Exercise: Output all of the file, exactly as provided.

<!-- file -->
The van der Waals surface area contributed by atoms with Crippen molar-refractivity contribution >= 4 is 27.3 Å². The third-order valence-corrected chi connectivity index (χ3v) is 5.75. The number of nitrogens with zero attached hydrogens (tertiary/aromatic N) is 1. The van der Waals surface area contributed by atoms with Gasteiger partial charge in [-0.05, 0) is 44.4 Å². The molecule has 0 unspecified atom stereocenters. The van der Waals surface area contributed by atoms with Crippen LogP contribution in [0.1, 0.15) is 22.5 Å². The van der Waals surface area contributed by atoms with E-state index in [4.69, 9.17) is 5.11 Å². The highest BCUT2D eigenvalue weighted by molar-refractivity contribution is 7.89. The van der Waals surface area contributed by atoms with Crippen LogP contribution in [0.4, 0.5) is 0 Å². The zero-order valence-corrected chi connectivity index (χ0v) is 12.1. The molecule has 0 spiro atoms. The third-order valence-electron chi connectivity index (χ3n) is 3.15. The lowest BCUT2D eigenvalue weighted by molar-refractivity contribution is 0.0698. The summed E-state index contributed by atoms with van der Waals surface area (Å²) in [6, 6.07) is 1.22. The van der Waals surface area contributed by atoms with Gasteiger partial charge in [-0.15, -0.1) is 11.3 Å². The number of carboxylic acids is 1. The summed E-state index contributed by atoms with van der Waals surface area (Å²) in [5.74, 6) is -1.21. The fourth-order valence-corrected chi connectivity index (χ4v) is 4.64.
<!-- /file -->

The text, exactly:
The van der Waals surface area contributed by atoms with Crippen molar-refractivity contribution >= 4 is 27.3 Å². The third-order valence-corrected chi connectivity index (χ3v) is 5.75. The number of nitrogens with zero attached hydrogens (tertiary/aromatic N) is 1. The van der Waals surface area contributed by atoms with Gasteiger partial charge in [-0.05, 0) is 44.4 Å². The molecule has 0 unspecified atom stereocenters. The van der Waals surface area contributed by atoms with Crippen LogP contribution in [0.1, 0.15) is 22.5 Å². The van der Waals surface area contributed by atoms with E-state index in [4.69, 9.17) is 5.11 Å². The highest BCUT2D eigenvalue weighted by molar-refractivity contribution is 7.89. The van der Waals surface area contributed by atoms with Crippen LogP contribution in [0.4, 0.5) is 0 Å². The zero-order valence-corrected chi connectivity index (χ0v) is 12.1. The molecule has 0 spiro atoms. The third-order valence-electron chi connectivity index (χ3n) is 3.15. The lowest BCUT2D eigenvalue weighted by molar-refractivity contribution is 0.0698. The summed E-state index contributed by atoms with van der Waals surface area (Å²) in [6, 6.07) is 1.22. The van der Waals surface area contributed by atoms with Gasteiger partial charge in [-0.15, -0.1) is 11.3 Å². The number of carboxylic acids is 1. The summed E-state index contributed by atoms with van der Waals surface area (Å²) in [5.74, 6) is -1.21. The fourth-order valence-corrected chi connectivity index (χ4v) is 4.64.